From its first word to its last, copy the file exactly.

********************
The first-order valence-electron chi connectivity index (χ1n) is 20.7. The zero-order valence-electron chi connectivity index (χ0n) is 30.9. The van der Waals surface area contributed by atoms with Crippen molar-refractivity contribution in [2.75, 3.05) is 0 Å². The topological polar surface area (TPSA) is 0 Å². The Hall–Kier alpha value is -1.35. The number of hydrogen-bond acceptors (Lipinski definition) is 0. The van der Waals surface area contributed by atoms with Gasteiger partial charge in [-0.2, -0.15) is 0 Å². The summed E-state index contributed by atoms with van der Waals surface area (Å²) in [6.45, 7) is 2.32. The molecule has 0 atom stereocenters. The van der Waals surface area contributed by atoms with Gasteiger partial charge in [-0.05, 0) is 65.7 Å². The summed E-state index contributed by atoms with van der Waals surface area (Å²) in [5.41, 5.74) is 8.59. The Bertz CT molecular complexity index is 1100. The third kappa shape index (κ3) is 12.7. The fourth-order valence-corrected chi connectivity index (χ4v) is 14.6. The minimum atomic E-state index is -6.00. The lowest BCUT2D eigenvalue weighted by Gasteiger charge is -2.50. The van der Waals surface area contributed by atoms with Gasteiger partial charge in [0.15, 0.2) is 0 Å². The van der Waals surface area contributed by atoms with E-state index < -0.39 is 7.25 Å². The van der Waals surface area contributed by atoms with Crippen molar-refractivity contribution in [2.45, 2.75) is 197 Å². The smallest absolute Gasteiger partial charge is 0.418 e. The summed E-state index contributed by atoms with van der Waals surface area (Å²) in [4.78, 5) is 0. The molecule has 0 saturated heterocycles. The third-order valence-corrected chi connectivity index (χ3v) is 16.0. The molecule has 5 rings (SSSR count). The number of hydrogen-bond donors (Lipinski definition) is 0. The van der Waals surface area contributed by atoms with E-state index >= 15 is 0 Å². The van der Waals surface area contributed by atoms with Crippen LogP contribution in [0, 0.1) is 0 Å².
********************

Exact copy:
The first-order valence-electron chi connectivity index (χ1n) is 20.7. The zero-order valence-electron chi connectivity index (χ0n) is 30.9. The van der Waals surface area contributed by atoms with Crippen molar-refractivity contribution in [2.75, 3.05) is 0 Å². The topological polar surface area (TPSA) is 0 Å². The Hall–Kier alpha value is -1.35. The number of hydrogen-bond acceptors (Lipinski definition) is 0. The van der Waals surface area contributed by atoms with Gasteiger partial charge in [-0.2, -0.15) is 0 Å². The summed E-state index contributed by atoms with van der Waals surface area (Å²) in [6.45, 7) is 2.32. The molecule has 0 atom stereocenters. The van der Waals surface area contributed by atoms with Gasteiger partial charge in [-0.05, 0) is 65.7 Å². The summed E-state index contributed by atoms with van der Waals surface area (Å²) in [5.41, 5.74) is 8.59. The Bertz CT molecular complexity index is 1100. The third kappa shape index (κ3) is 12.7. The fourth-order valence-corrected chi connectivity index (χ4v) is 14.6. The minimum atomic E-state index is -6.00. The lowest BCUT2D eigenvalue weighted by Gasteiger charge is -2.50. The van der Waals surface area contributed by atoms with Gasteiger partial charge in [0.15, 0.2) is 0 Å². The van der Waals surface area contributed by atoms with E-state index < -0.39 is 7.25 Å². The van der Waals surface area contributed by atoms with Crippen molar-refractivity contribution in [2.45, 2.75) is 197 Å². The smallest absolute Gasteiger partial charge is 0.418 e. The summed E-state index contributed by atoms with van der Waals surface area (Å²) in [4.78, 5) is 0. The molecule has 0 saturated heterocycles. The third-order valence-corrected chi connectivity index (χ3v) is 16.0. The molecule has 5 rings (SSSR count). The number of hydrogen-bond donors (Lipinski definition) is 0. The van der Waals surface area contributed by atoms with E-state index >= 15 is 0 Å². The van der Waals surface area contributed by atoms with Crippen LogP contribution in [0, 0.1) is 0 Å².